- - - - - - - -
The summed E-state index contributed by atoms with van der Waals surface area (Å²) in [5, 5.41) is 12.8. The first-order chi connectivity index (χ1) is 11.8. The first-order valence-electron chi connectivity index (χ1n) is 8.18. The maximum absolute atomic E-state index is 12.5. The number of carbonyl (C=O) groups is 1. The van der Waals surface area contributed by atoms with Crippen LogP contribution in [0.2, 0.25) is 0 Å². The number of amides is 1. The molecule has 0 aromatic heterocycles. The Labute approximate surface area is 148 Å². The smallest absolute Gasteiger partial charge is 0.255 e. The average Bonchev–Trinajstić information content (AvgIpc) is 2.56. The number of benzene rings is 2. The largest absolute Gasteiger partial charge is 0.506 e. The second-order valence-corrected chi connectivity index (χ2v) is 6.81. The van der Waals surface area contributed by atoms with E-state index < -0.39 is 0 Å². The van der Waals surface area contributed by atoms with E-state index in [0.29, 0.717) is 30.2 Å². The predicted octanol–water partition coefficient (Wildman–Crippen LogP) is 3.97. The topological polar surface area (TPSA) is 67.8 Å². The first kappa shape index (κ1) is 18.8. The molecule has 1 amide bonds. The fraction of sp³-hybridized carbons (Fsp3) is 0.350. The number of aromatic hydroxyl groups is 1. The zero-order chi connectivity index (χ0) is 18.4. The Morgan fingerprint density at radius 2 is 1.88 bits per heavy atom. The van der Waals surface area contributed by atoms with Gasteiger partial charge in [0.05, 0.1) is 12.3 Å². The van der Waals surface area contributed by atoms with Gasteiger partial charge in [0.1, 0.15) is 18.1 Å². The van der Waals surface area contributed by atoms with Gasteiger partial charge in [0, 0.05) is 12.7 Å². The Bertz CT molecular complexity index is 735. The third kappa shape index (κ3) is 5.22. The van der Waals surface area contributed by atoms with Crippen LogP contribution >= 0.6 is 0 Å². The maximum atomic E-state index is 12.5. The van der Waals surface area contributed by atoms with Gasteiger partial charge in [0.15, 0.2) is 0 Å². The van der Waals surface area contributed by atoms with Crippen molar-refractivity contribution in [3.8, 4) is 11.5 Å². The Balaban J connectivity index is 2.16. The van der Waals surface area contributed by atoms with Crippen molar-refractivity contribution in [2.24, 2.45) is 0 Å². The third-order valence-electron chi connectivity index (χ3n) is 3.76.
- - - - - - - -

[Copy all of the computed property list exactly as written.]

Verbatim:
The summed E-state index contributed by atoms with van der Waals surface area (Å²) in [5, 5.41) is 12.8. The first-order chi connectivity index (χ1) is 11.8. The first-order valence-electron chi connectivity index (χ1n) is 8.18. The maximum absolute atomic E-state index is 12.5. The number of carbonyl (C=O) groups is 1. The van der Waals surface area contributed by atoms with Crippen LogP contribution in [0.2, 0.25) is 0 Å². The number of amides is 1. The molecule has 0 aromatic heterocycles. The Labute approximate surface area is 148 Å². The smallest absolute Gasteiger partial charge is 0.255 e. The average Bonchev–Trinajstić information content (AvgIpc) is 2.56. The number of benzene rings is 2. The largest absolute Gasteiger partial charge is 0.506 e. The second-order valence-corrected chi connectivity index (χ2v) is 6.81. The van der Waals surface area contributed by atoms with E-state index < -0.39 is 0 Å². The van der Waals surface area contributed by atoms with E-state index in [0.29, 0.717) is 30.2 Å². The predicted octanol–water partition coefficient (Wildman–Crippen LogP) is 3.97. The topological polar surface area (TPSA) is 67.8 Å². The first kappa shape index (κ1) is 18.8. The molecule has 1 amide bonds. The fraction of sp³-hybridized carbons (Fsp3) is 0.350. The number of aromatic hydroxyl groups is 1. The zero-order chi connectivity index (χ0) is 18.4. The Morgan fingerprint density at radius 2 is 1.88 bits per heavy atom. The van der Waals surface area contributed by atoms with Gasteiger partial charge in [0.05, 0.1) is 12.3 Å². The van der Waals surface area contributed by atoms with Gasteiger partial charge in [0.1, 0.15) is 18.1 Å². The van der Waals surface area contributed by atoms with Gasteiger partial charge in [0, 0.05) is 12.7 Å². The Bertz CT molecular complexity index is 735. The third kappa shape index (κ3) is 5.22. The van der Waals surface area contributed by atoms with Crippen LogP contribution >= 0.6 is 0 Å². The maximum atomic E-state index is 12.5. The van der Waals surface area contributed by atoms with Gasteiger partial charge in [0.15, 0.2) is 0 Å². The van der Waals surface area contributed by atoms with Crippen molar-refractivity contribution in [3.8, 4) is 11.5 Å². The Balaban J connectivity index is 2.16. The van der Waals surface area contributed by atoms with Crippen molar-refractivity contribution in [2.24, 2.45) is 0 Å². The third-order valence-electron chi connectivity index (χ3n) is 3.76.